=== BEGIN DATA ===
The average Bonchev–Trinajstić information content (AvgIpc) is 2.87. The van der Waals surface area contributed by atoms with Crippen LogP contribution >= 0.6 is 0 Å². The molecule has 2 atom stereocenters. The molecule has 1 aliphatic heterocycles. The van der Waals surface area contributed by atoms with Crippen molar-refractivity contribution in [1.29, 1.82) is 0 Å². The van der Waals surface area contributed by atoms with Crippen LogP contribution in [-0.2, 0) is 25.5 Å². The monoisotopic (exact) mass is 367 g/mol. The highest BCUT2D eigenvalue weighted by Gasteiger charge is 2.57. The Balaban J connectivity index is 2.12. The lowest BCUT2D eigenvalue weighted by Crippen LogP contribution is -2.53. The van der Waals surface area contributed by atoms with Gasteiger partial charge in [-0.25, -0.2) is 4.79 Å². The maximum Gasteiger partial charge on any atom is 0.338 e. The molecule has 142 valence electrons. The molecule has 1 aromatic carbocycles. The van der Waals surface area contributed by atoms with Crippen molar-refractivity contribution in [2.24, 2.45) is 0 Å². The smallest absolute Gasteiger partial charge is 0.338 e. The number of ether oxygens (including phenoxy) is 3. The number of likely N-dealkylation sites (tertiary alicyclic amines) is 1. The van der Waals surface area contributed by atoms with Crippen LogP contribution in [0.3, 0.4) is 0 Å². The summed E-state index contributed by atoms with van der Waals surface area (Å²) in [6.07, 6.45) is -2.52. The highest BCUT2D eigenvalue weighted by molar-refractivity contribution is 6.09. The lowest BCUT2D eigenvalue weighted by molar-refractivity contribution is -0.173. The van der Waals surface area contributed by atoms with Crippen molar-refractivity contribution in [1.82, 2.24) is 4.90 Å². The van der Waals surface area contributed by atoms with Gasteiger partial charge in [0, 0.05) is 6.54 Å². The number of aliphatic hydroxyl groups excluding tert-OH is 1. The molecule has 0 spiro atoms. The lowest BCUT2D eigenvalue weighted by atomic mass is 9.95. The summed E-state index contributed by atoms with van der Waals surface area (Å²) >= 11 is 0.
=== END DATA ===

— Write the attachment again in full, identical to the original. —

The average Bonchev–Trinajstić information content (AvgIpc) is 2.87. The van der Waals surface area contributed by atoms with Crippen LogP contribution >= 0.6 is 0 Å². The molecule has 2 atom stereocenters. The molecule has 1 aliphatic heterocycles. The van der Waals surface area contributed by atoms with Crippen molar-refractivity contribution in [1.29, 1.82) is 0 Å². The van der Waals surface area contributed by atoms with Crippen LogP contribution in [-0.2, 0) is 25.5 Å². The monoisotopic (exact) mass is 367 g/mol. The highest BCUT2D eigenvalue weighted by Gasteiger charge is 2.57. The Balaban J connectivity index is 2.12. The lowest BCUT2D eigenvalue weighted by Crippen LogP contribution is -2.53. The van der Waals surface area contributed by atoms with Gasteiger partial charge in [-0.25, -0.2) is 4.79 Å². The maximum Gasteiger partial charge on any atom is 0.338 e. The molecule has 142 valence electrons. The molecule has 1 aromatic carbocycles. The van der Waals surface area contributed by atoms with Crippen molar-refractivity contribution in [2.24, 2.45) is 0 Å². The smallest absolute Gasteiger partial charge is 0.338 e. The number of ether oxygens (including phenoxy) is 3. The number of likely N-dealkylation sites (tertiary alicyclic amines) is 1. The van der Waals surface area contributed by atoms with Crippen LogP contribution in [0.3, 0.4) is 0 Å². The summed E-state index contributed by atoms with van der Waals surface area (Å²) in [6.07, 6.45) is -2.52. The highest BCUT2D eigenvalue weighted by molar-refractivity contribution is 6.09. The lowest BCUT2D eigenvalue weighted by molar-refractivity contribution is -0.173. The van der Waals surface area contributed by atoms with Crippen molar-refractivity contribution in [1.82, 2.24) is 4.90 Å². The van der Waals surface area contributed by atoms with Gasteiger partial charge in [0, 0.05) is 6.54 Å². The number of aliphatic hydroxyl groups excluding tert-OH is 1. The molecule has 0 spiro atoms. The lowest BCUT2D eigenvalue weighted by atomic mass is 9.95. The summed E-state index contributed by atoms with van der Waals surface area (Å²) >= 11 is 0.